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Provincia di Arezzo
Provincia di Siena
Regione ToscanaServizio Turismo - Provincia di ArezzoApt Chianciano Terme Val di Chiana

A cellar along the Sentiero della BonificaThe Val di Chiana land reclamation has totally transformed the marsh land into a fertile area, with enormous advantages for local produce that contribute to creating a strong feeling of identity in a land which, socially, economically and culturally, expresses itself by means of highly interesting specificities. Extra virgin olive oil and DOC (Registered Designation of Origin) wines are products of a daily life which has ancient and deep roots. The Roads of Wine “Terre di Arezzo” and “Vino Nobile di Montepulciano” offer a way to understand this area through its important wine productions, such as Valdichiana, Cortona, Vin Santo del Chianti Colli Aretini Occhio di Pernice, Vin Santo di Montefollonico but most of all, through its two D.O.C.G. (Registered and Certified Designation of Origin) wines, the Vino Nobile di Montepulciano and the Chianti Colli Aretini.
Fruit growing - peaches, plums, pears and apples - is also important. And in particular, the mela rugginosa (rust-coloured apple) coming from the Val di Chiana and cultivated in the area around Arezzo (Civitella, Monte San Savino, Castiglion Fiorentino, Foiano), characterized by a special tastiness all of its own, by a particular firmness and by a long storability (more than two months outside the fridge). The Val di Chiana honey, instead, is characterized by the great variety of its different types, such as millefiori honey, acacia, chestnut, strawberry tree, medical herbs, sainfoin and sunflower. The chianina is extremely important in the field of meats, as it is undoubtedly one of the most valuable livestock  breeds, and which gives us the famous and legendary “fiorentine” (local T-bone steaks).The food of the “Quìnto Quarto” (the Fifth Fourth) makes extremely tasty dishes, like ‘Tripe with sauce’ or ‘Stewed grifi’ (hardened pieces of the animal’s muzzle); these dishes “speak the ancient language of the markets” still present in the Val di Chiana’s squares.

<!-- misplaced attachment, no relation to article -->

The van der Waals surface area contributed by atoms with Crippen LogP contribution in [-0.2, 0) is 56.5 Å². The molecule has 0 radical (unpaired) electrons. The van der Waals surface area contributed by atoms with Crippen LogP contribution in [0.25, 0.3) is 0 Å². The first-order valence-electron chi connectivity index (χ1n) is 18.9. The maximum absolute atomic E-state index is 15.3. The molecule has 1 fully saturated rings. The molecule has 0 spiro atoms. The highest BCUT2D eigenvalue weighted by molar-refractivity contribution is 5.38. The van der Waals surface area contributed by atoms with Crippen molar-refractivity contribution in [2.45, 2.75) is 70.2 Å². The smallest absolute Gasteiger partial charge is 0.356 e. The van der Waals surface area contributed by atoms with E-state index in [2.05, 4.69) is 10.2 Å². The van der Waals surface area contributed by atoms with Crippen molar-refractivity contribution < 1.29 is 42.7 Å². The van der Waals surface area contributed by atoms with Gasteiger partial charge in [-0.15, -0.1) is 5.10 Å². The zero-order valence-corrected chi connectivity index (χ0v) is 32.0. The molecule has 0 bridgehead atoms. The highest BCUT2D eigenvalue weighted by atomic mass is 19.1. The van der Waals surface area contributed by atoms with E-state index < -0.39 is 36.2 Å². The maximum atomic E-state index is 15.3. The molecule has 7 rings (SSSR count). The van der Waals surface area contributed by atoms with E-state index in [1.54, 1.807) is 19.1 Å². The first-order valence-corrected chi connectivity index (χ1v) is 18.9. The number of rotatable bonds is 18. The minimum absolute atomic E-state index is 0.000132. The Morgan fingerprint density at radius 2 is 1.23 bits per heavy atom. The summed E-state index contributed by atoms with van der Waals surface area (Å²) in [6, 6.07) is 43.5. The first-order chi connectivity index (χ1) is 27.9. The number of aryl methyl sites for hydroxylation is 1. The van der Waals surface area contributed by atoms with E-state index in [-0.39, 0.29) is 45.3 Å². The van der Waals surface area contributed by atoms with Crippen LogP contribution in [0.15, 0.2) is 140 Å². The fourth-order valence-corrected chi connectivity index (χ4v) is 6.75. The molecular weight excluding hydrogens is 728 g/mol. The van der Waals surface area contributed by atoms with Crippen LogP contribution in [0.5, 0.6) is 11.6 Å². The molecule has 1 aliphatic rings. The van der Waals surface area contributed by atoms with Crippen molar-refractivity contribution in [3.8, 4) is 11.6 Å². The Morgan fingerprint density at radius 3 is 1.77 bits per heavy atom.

The “bove” (bue = ox) from the Chiana area was already known to the Etruscans and to the Romans who used it in triumphant parades or for sacrifices to the gods, thanks to its grandeur and elegance. It is, in fact, the largest bovine in the world, “the white chianina giant”, and its name gets its origins right from this ancient land. Constant genetic selection has in the long run produced the highest quality beef and nowadays the Chianina has the IGP stamp recognized by the European Union (Protected Geographical Indication of White Young Beef of the Central Apennines – Chianina). To obtain this certification, an essential condition is that the meat comes from bovines of the pure Chianina breed, of an age between 12 and 24 months and that have been fed with a natural and controlled fodder. At the butcher’s, the meat’s ‘identity card’ must be shown with details of where the breeding took place as well as its slaughter date. At a time when there are many indiscriminate meat products on the market to satisfy the global market, the quality and reliability of the ‘chianina’ meat of local breeding is an important point of reference. The ‘porchetta di Monte San Savino’ (roast sucking pig), is also specially delicious, and while staying in the field of meats, the cinta senese (particular breed of pig from near Siena) salamis are excellent, too. Oci and nane are the dialectic terms used for the male goose and for ducks. With their eggs (and also hens’ eggs), homemade pasta is produced, like ravioli, pappardelle, tagliatelle and “maccheroni” (slightly larger than tagliatelle). But the truly traditional pasta of the Val di Chiana (especially towards Siena) is made only out of flour and water: the pici, in fact, are handmade spaghetti usually  served with game sauces. The Val di Chiana has also vast plantations of cereals, such as spelt and barley, wheat and maize, mostly used for industrially made pasta. Amongst the cheeses, it is particularly worth mentioning the excellent abbucciato aretino, a sheep’s cheese (locally called ‘cacio’) made from raw milk (i.e. that has not been boiled), which has a balanced taste, suitable for maturing or to be eaten ‘fresh’. And finally, one of the most characteristic and typical foods of this area, ever since the Etruscans, is the traditional  “Brustico” from Chiusi: in other words, a sort of barbecue of fish caught in the lake. Generally, bass and rudd are used, roasted on the lake’s reeds, seasoned with aromatic herbs, oil, garlic and lemon.